MYTH #2: INCREASED EXERCISE = INCREASED ENERGY Exercise has a never-ending list of health benefits and we should all incorporate regular exercise into our weekly schedule, however daily intensive exercise may not have the intended impact on your energy levels. Over-exercising can cause an energy imbalance between the amount of energy consumed and the amount of energy expended during exercise. Experiencing an energy deficit for prolonged time periods can cause many health issues as well as leading to injury, exhaustion and hormonal imbalance.

MYTH #4: DETOX DIETS IMPROVE ENERGY LEVELS Detox diets are generally short-term dietary interventions designed to eliminate ‘toxic waste’ from your body in order to stay healthy and they’re often touted as energy-boosting.

The time we spend asleep should not be deemed a ‘waste’, it’s during this valuable down-time that our body repairs cells and creates new ones so that we can run at an optimum level. It’s also vital for mental and physical health and for our quality of life.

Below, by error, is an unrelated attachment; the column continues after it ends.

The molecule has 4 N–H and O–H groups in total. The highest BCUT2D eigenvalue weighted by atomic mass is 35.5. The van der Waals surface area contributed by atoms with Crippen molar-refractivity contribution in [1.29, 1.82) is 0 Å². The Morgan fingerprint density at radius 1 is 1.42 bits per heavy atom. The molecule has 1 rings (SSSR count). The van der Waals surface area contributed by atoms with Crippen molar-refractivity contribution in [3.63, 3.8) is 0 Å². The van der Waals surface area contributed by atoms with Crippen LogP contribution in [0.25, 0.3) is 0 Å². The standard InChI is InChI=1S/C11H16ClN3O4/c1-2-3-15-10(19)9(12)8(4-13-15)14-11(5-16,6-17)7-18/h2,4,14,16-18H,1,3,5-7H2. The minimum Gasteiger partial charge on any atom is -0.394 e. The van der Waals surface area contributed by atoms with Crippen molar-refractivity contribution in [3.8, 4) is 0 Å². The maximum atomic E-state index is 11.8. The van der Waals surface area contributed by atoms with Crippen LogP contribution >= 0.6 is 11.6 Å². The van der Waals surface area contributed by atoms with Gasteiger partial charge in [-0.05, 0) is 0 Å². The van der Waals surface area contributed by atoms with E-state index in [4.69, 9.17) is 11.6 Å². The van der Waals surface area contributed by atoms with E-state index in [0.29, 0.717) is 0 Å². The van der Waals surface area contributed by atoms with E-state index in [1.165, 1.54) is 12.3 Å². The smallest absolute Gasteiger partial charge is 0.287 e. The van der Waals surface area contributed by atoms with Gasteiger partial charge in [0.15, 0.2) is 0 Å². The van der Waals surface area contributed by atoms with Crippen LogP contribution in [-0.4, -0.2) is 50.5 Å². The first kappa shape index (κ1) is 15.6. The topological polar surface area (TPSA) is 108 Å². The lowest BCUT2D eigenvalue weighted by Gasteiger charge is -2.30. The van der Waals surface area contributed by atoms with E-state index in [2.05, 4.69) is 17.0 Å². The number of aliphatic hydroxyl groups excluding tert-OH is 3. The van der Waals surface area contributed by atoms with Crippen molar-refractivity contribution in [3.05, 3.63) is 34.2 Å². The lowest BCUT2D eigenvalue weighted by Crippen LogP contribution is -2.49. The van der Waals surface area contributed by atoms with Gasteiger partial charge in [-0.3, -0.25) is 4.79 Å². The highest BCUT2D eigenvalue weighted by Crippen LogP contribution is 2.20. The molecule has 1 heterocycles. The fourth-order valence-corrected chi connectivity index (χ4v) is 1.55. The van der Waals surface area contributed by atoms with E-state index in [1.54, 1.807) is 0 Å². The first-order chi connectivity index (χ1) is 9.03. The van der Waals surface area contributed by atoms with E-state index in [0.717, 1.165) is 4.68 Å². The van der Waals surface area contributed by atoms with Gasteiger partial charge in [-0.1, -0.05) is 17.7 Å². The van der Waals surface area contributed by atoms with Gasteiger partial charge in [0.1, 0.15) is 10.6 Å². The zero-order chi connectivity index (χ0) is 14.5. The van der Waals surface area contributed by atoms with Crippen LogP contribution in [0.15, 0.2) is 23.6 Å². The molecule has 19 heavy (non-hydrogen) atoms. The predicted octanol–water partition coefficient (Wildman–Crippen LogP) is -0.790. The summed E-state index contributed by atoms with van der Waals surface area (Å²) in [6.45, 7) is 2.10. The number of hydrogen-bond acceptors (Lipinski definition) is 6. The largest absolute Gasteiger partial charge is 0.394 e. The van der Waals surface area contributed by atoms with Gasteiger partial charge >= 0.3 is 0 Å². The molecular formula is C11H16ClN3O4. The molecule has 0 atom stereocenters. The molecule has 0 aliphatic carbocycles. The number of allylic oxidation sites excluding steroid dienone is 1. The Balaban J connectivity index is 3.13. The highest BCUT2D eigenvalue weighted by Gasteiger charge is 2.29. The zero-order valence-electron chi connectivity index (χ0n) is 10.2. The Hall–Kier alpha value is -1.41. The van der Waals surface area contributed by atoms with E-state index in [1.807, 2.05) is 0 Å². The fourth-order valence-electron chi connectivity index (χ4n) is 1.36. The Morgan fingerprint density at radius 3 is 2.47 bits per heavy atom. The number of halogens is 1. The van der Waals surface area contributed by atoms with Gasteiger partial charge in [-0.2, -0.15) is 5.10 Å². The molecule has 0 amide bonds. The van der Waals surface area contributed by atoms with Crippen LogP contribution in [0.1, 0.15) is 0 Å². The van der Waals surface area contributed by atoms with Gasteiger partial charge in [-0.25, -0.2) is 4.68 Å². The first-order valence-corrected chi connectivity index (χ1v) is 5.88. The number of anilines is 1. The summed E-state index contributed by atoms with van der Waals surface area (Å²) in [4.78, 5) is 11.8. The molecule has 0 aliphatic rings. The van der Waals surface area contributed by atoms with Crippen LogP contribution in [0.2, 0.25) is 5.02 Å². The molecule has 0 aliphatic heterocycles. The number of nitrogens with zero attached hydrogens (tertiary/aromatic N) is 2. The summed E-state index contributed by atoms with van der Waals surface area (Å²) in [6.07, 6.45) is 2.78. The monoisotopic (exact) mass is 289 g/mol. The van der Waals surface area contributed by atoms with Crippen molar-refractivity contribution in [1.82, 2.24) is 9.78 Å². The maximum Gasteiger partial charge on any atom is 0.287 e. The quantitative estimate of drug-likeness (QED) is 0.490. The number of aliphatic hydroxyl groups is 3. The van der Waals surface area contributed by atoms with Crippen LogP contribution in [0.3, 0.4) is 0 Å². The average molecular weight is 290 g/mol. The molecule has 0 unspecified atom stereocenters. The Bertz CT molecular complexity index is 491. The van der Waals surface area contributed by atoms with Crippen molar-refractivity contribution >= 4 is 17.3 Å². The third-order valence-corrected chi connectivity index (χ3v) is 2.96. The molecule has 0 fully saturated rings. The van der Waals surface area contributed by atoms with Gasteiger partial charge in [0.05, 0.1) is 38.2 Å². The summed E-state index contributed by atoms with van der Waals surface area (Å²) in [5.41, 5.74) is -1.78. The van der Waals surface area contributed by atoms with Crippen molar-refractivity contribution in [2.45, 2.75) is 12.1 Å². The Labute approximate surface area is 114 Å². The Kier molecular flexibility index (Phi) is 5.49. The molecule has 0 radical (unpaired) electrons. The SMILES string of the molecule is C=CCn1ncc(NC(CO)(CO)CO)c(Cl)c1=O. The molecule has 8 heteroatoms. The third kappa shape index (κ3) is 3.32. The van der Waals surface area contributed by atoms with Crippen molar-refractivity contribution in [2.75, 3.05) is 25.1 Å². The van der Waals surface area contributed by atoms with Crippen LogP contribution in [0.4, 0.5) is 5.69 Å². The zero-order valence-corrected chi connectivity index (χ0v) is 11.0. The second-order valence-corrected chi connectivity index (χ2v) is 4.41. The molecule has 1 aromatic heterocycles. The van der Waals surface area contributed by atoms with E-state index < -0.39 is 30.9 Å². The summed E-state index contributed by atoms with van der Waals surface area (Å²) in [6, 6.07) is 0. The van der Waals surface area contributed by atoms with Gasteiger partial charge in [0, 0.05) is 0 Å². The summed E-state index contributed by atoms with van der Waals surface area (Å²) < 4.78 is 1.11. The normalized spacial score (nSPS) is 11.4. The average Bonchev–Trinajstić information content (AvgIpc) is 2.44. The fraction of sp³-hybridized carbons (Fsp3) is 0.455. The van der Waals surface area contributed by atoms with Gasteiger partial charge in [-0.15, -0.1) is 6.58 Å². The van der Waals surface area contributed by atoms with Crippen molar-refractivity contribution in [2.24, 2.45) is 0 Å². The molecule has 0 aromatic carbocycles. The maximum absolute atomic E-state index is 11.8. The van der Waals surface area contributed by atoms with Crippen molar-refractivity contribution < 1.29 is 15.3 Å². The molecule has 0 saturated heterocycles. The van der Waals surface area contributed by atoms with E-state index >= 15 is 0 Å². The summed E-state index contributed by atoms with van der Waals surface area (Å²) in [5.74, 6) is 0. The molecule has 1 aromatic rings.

While ‘detoxing’ encourages positive habits such as eating more fruits and vegetables, there is no scientific evidence to support their effectiveness and these low-calorie diets can often make you feel more tired and can even cause nutritional deficiencies.

In fact, a lack of sleep for an extended period of time can have an adverse effect, often being associated with reduced concentration and energy levels as well as an increased risk of obesity, diabetes and high blood pressure.

For the vast majority of people, an active lifestyle and a healthy, balanced diet based on starchy carbohydrates with a rainbow of fruits and vegetables, plus some lean sources of protein, is the best way to protect health.